The love for hostels overrides a luxurious stay, any day – where else will you get an opportunity to interact with so many people from various places across the globe? I remember the Brexit chats with my English roommates in Krabi, and watching football with people from 9 different nations in the hostel lobby, all rooting for countries they did not belong to! Truly cosmopolitan, and an experience in itself!
There is so much fun in exploring a place absolutely by yourself – trust me you don’t get bored! You are your own boss – you don’t wish to see the # 1 destination on trip advisor, don’t go ahead. Simple! No regrets, no ‘adjustments’, no ‘giving in’ and no pressure. Of late it has become a fad to travel alone, so you would find a number of solo travellers, wherever you go – if your chatty mind absolutely needs someone to talk to!
Amruta: I have been on many solo trips, they have so much to offer. First off, since you are on your own, you are extra careful (smart thing to do!), you meet more people, you get out of your comfort zone, and there is no pressure to do or not do anything you like. You book destinations and things to do as per your pace and your liking. For my first solo trip, I was very sceptical about what I do, that too by myself. But to my surprise, I loved it. Strangers come and talk to you, and you exchange your thoughts and experiences which is really very “cool”.

Mani:Everyone has unique tastes and preferences, and it is totally understandable if travelling solo doesn’t work for you. If you are not too sure, test it out on a weekend trip, as a pilot – may be the experience exceeds your expectations! Who knows, you might surprise yourself!! I did! How and Why is another blog post, altogether!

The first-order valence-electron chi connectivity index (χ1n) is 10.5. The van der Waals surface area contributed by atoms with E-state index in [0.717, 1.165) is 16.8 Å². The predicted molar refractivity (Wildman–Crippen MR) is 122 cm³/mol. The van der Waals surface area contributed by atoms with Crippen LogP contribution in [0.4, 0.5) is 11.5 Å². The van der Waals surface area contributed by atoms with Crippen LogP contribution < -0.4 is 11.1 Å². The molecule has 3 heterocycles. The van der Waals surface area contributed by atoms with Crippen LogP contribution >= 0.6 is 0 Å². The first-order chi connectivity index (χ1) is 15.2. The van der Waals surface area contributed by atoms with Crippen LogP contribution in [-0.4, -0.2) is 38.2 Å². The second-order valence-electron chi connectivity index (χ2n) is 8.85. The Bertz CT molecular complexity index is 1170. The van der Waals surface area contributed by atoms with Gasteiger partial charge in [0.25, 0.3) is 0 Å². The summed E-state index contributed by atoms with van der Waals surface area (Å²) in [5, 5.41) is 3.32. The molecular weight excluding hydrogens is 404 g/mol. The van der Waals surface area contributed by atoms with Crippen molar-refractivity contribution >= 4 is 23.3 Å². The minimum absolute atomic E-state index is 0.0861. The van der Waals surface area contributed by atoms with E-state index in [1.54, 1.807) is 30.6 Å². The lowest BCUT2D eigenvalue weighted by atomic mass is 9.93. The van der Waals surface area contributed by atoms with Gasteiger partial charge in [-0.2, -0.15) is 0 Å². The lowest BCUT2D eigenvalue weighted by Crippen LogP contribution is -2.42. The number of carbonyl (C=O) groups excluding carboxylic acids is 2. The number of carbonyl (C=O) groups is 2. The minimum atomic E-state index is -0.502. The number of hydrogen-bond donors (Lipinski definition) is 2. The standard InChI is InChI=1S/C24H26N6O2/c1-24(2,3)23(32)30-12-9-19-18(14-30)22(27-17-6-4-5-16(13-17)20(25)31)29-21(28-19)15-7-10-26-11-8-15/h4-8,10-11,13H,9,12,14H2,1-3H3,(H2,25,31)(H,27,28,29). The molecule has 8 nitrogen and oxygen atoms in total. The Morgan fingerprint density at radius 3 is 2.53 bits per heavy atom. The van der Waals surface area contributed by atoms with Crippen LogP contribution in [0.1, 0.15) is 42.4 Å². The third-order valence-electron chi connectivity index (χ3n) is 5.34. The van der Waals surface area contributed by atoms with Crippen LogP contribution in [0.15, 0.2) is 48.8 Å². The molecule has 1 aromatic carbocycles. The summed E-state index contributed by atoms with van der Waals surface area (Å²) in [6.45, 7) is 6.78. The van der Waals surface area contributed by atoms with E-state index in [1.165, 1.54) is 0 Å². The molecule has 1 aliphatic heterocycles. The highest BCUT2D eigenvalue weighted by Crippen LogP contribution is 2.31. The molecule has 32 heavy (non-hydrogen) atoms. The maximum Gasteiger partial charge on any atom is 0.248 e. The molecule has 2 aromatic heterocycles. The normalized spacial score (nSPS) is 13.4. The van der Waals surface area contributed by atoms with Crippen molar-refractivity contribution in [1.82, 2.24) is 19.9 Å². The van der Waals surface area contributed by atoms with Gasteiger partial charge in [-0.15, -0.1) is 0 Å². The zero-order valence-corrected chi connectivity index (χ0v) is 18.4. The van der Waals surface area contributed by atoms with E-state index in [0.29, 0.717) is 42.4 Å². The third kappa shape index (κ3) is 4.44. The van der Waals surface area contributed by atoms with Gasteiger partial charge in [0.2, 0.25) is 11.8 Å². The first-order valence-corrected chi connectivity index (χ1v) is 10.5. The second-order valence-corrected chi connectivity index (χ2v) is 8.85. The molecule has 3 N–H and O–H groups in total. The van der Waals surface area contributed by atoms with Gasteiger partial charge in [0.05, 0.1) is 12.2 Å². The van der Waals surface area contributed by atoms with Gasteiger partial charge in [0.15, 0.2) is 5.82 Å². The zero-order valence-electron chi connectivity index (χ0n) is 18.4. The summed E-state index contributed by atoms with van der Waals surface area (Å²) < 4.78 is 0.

Had booked one of my tickets 6 months in advance, and those 6 months of planning about my next destination was enough to keep stress at bay, lest it arrive! Strongly recommend to have at least one upcoming trip in your calendar, always (and booking early is easy on the pocket as well, Yay!!)
You Only Live Once (YOLO) and Solo is super fun too!! And it is December, the Friday of the months. What are you waiting for? Stop daydreaming, and go for it! The world is waiting for you!
Happy travels!!!
Meet the #nomads:

Amruta: A commerce graduate and has pursued her commercial diploma in French. She is a footloose traveller and loves reading books. Besides these, she is actively involved with social causes, organic gardening, adventure sports, or anything exciting that comes her way.


nishree Gupta: A Doctor by qualification, financial analyst by choice, sports enthusiast by passion and an egalitarian by heart.Operates in either of these zones – Workaholism and traveloholism – what else!! (P.S. – Yes, they both can co-exist!)
Please note: The views, opinions and beliefs expressed by the authors in the articles on the blog are theirs alone and do not necessarily reflect those of Lean In India.
Please note: The views, opinions and beliefs expressed by the authors in the articles on the blog are theirs alone and do not necessarily reflect those of Lean In India.